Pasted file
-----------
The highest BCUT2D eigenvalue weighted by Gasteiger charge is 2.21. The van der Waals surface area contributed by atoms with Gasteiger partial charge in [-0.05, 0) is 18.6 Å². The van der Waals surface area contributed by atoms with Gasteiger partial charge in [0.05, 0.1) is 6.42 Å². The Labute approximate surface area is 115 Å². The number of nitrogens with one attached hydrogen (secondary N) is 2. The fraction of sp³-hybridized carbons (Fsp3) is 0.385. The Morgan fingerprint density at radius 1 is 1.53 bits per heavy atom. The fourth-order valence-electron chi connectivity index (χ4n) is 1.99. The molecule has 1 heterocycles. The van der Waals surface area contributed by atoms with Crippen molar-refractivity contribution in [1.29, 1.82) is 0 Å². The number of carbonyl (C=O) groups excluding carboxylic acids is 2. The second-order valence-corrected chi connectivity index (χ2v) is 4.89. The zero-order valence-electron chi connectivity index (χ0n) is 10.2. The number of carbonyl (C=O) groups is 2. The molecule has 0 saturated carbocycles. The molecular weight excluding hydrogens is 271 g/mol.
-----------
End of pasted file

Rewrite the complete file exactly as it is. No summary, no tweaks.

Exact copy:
The highest BCUT2D eigenvalue weighted by Gasteiger charge is 2.21. The van der Waals surface area contributed by atoms with Gasteiger partial charge in [-0.05, 0) is 18.6 Å². The van der Waals surface area contributed by atoms with Gasteiger partial charge in [0.05, 0.1) is 6.42 Å². The Labute approximate surface area is 115 Å². The number of nitrogens with one attached hydrogen (secondary N) is 2. The fraction of sp³-hybridized carbons (Fsp3) is 0.385. The Morgan fingerprint density at radius 1 is 1.53 bits per heavy atom. The fourth-order valence-electron chi connectivity index (χ4n) is 1.99. The molecule has 1 heterocycles. The van der Waals surface area contributed by atoms with Crippen molar-refractivity contribution in [1.29, 1.82) is 0 Å². The number of carbonyl (C=O) groups excluding carboxylic acids is 2. The second-order valence-corrected chi connectivity index (χ2v) is 4.89. The zero-order valence-electron chi connectivity index (χ0n) is 10.2. The number of carbonyl (C=O) groups is 2. The molecule has 0 saturated carbocycles. The molecular weight excluding hydrogens is 271 g/mol.